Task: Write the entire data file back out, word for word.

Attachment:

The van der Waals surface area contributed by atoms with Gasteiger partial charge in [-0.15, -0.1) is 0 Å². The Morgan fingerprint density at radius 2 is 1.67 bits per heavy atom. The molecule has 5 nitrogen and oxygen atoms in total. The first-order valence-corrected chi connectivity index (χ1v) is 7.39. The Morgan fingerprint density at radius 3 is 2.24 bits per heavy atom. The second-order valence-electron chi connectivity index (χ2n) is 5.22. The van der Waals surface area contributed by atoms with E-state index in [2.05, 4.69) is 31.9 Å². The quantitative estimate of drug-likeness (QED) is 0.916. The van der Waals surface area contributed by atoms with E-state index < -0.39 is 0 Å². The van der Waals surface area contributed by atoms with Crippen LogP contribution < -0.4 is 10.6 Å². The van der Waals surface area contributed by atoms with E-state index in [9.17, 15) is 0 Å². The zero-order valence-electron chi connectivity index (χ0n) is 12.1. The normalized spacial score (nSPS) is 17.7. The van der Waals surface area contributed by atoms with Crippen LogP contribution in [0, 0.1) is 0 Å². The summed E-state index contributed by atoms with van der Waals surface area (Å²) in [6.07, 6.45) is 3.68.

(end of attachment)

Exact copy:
The van der Waals surface area contributed by atoms with Gasteiger partial charge in [-0.15, -0.1) is 0 Å². The Morgan fingerprint density at radius 2 is 1.67 bits per heavy atom. The molecule has 5 nitrogen and oxygen atoms in total. The first-order valence-corrected chi connectivity index (χ1v) is 7.39. The Morgan fingerprint density at radius 3 is 2.24 bits per heavy atom. The second-order valence-electron chi connectivity index (χ2n) is 5.22. The van der Waals surface area contributed by atoms with E-state index in [2.05, 4.69) is 31.9 Å². The quantitative estimate of drug-likeness (QED) is 0.916. The van der Waals surface area contributed by atoms with E-state index < -0.39 is 0 Å². The van der Waals surface area contributed by atoms with Crippen LogP contribution < -0.4 is 10.6 Å². The van der Waals surface area contributed by atoms with E-state index in [9.17, 15) is 0 Å². The zero-order valence-electron chi connectivity index (χ0n) is 12.1. The normalized spacial score (nSPS) is 17.7. The van der Waals surface area contributed by atoms with Crippen LogP contribution in [0, 0.1) is 0 Å². The summed E-state index contributed by atoms with van der Waals surface area (Å²) in [6.07, 6.45) is 3.68.